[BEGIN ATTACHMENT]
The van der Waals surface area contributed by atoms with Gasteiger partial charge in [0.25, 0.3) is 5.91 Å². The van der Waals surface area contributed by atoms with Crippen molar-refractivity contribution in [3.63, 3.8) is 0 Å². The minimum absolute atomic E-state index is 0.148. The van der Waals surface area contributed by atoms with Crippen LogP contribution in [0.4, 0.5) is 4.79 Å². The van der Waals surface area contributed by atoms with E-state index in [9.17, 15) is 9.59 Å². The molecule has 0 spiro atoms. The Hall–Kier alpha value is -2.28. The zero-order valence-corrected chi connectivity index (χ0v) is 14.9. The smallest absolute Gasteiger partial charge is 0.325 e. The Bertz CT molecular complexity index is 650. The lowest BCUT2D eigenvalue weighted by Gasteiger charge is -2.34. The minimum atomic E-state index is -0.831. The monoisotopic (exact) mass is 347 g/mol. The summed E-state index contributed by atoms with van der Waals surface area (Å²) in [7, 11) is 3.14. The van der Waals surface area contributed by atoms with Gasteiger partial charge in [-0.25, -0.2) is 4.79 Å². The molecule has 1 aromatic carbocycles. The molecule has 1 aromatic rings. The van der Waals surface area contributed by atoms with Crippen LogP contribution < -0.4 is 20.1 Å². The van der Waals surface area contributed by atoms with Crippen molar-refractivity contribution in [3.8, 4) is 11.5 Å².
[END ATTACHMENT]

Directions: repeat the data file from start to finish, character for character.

The van der Waals surface area contributed by atoms with Gasteiger partial charge in [0.25, 0.3) is 5.91 Å². The van der Waals surface area contributed by atoms with Crippen molar-refractivity contribution in [3.63, 3.8) is 0 Å². The minimum absolute atomic E-state index is 0.148. The van der Waals surface area contributed by atoms with Crippen LogP contribution in [0.4, 0.5) is 4.79 Å². The van der Waals surface area contributed by atoms with E-state index in [9.17, 15) is 9.59 Å². The molecule has 0 spiro atoms. The Hall–Kier alpha value is -2.28. The zero-order valence-corrected chi connectivity index (χ0v) is 14.9. The smallest absolute Gasteiger partial charge is 0.325 e. The Bertz CT molecular complexity index is 650. The lowest BCUT2D eigenvalue weighted by Gasteiger charge is -2.34. The minimum atomic E-state index is -0.831. The monoisotopic (exact) mass is 347 g/mol. The summed E-state index contributed by atoms with van der Waals surface area (Å²) in [7, 11) is 3.14. The van der Waals surface area contributed by atoms with Gasteiger partial charge in [-0.25, -0.2) is 4.79 Å². The molecule has 1 aromatic carbocycles. The molecule has 1 aromatic rings. The van der Waals surface area contributed by atoms with Crippen LogP contribution < -0.4 is 20.1 Å². The van der Waals surface area contributed by atoms with Crippen molar-refractivity contribution in [3.8, 4) is 11.5 Å².